Once Parker’s back to full strength UCLA will be able to go with an eight-man rotation, which should help them down the road against Pac-12 heavyweights such as Arizona, Colorado and California. Whether or not the Bruins actually contend will depend on how well the players adjust to their new style, as well as whether or not Howland sticks with it.
h/t The Dagger
Raphielle also writes for the NBE Basketball Report and can be followed on Twitter at @raphiellej.
Cody Riley has cut his list to five schools, according to Scout.com.
A four-star four man, Riley is now considering just UConn, Kansas, Oklahoma, UCLA and USC.
Ranked the No. 29 player in the Class of 2017 by Rivals, Riley is an undersized-but-powerful forward. His bread and butter is on the block, where his strength and low center of gravity make him a nightmare to deal with, but he’s also skilled enough to do damage as a face-up four.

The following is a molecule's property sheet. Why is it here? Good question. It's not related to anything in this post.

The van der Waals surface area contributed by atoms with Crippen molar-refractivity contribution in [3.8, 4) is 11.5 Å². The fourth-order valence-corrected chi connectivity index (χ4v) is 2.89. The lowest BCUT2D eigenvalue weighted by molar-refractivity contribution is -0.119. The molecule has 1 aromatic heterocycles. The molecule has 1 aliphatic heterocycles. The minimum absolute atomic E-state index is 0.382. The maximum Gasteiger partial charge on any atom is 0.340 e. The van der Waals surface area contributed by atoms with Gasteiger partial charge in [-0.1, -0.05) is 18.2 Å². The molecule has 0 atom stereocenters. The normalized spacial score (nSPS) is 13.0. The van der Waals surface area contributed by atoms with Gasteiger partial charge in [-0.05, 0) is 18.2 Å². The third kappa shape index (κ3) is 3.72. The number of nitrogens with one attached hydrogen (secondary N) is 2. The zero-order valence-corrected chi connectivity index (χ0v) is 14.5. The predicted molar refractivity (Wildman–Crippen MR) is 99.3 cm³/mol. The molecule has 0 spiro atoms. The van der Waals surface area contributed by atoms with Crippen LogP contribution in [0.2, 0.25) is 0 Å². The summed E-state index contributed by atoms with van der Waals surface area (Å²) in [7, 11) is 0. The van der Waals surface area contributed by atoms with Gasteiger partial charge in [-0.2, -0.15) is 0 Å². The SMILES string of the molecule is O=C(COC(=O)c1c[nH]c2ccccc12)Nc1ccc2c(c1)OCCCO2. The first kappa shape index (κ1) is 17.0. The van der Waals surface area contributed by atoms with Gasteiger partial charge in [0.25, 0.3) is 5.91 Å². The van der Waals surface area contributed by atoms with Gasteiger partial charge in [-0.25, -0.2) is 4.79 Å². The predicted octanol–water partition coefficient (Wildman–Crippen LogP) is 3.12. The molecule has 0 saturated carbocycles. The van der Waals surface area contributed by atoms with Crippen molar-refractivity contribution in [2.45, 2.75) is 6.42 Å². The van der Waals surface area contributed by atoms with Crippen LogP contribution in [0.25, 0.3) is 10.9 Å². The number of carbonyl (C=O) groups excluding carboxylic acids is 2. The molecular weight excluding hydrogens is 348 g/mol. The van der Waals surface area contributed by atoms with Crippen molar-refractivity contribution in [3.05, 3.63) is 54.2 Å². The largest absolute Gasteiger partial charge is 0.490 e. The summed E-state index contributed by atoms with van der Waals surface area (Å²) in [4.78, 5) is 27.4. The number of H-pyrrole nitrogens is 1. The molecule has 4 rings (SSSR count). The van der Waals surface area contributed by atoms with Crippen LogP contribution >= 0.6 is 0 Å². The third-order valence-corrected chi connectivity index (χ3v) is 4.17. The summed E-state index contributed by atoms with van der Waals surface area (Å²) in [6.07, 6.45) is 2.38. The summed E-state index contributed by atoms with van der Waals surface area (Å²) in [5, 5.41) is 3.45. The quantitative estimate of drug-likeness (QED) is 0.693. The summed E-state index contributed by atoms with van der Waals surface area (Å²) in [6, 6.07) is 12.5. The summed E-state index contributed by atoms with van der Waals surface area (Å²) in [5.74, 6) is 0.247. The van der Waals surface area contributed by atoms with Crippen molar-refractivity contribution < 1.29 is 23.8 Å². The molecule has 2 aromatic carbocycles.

Riley is from California and will be playing his senior season alongside Marvin Bagley III, the No. 1 player in the Class of 2018, at Sierra Canyon.
Auburn’s hire of Bruce Pearl was almost universally lauded as the first step towards the return of relevance for the Tiger basketball program.
And while the results have yet to shine through on the floor, Pearl is unequivocally stockpiling the kind of talent that will allow him to push for trips to the NCAA tournament and maybe one day contend for a league crown with Kentucky.
The latest step came on Sunday, when Pearl landed a commitment from Chuma Okeke, a top 50 wing prospect out of Georgia.
“He is a versatile wing who can handle and score,” said NBCSports.com recruiting analyst Scott Phillips. “Coming off of a big July, Okeke could move up the national rankings and Auburn pounced on him right away.”